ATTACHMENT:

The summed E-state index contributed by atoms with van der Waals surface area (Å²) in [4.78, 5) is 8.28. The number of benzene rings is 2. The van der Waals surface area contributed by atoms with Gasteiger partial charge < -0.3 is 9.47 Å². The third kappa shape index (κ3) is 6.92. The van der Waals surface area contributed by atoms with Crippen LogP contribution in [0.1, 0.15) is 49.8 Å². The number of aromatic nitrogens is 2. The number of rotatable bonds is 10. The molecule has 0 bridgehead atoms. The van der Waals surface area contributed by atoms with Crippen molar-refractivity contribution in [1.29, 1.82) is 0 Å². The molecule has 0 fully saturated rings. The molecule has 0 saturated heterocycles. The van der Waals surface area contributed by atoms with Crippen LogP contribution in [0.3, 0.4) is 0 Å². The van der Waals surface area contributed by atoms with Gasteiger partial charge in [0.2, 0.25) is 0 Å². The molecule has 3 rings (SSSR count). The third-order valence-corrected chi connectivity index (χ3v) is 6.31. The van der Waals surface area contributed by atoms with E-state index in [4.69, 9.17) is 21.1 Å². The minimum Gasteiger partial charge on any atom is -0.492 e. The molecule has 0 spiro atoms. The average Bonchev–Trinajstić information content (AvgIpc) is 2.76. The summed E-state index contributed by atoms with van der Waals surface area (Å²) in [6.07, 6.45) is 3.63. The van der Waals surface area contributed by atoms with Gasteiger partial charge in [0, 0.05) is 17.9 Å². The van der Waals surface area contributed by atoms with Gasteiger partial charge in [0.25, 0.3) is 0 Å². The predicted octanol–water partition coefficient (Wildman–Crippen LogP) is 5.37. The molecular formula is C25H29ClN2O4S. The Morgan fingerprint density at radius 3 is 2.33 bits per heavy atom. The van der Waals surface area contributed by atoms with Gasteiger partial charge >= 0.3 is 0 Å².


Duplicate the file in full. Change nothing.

The summed E-state index contributed by atoms with van der Waals surface area (Å²) in [4.78, 5) is 8.28. The number of benzene rings is 2. The van der Waals surface area contributed by atoms with Gasteiger partial charge < -0.3 is 9.47 Å². The third kappa shape index (κ3) is 6.92. The van der Waals surface area contributed by atoms with Crippen LogP contribution in [0.1, 0.15) is 49.8 Å². The number of aromatic nitrogens is 2. The number of rotatable bonds is 10. The molecule has 0 bridgehead atoms. The van der Waals surface area contributed by atoms with Crippen molar-refractivity contribution in [1.29, 1.82) is 0 Å². The molecule has 0 fully saturated rings. The molecule has 0 saturated heterocycles. The van der Waals surface area contributed by atoms with Crippen LogP contribution in [0.3, 0.4) is 0 Å². The van der Waals surface area contributed by atoms with Gasteiger partial charge in [0.2, 0.25) is 0 Å². The molecule has 3 rings (SSSR count). The third-order valence-corrected chi connectivity index (χ3v) is 6.31. The van der Waals surface area contributed by atoms with E-state index in [4.69, 9.17) is 21.1 Å². The minimum Gasteiger partial charge on any atom is -0.492 e. The molecule has 0 spiro atoms. The average Bonchev–Trinajstić information content (AvgIpc) is 2.76. The summed E-state index contributed by atoms with van der Waals surface area (Å²) in [6.07, 6.45) is 3.63. The van der Waals surface area contributed by atoms with Gasteiger partial charge in [0, 0.05) is 17.9 Å². The van der Waals surface area contributed by atoms with Gasteiger partial charge in [0.25, 0.3) is 0 Å². The predicted octanol–water partition coefficient (Wildman–Crippen LogP) is 5.37. The molecular formula is C25H29ClN2O4S. The Morgan fingerprint density at radius 3 is 2.33 bits per heavy atom. The van der Waals surface area contributed by atoms with Gasteiger partial charge >= 0.3 is 0 Å².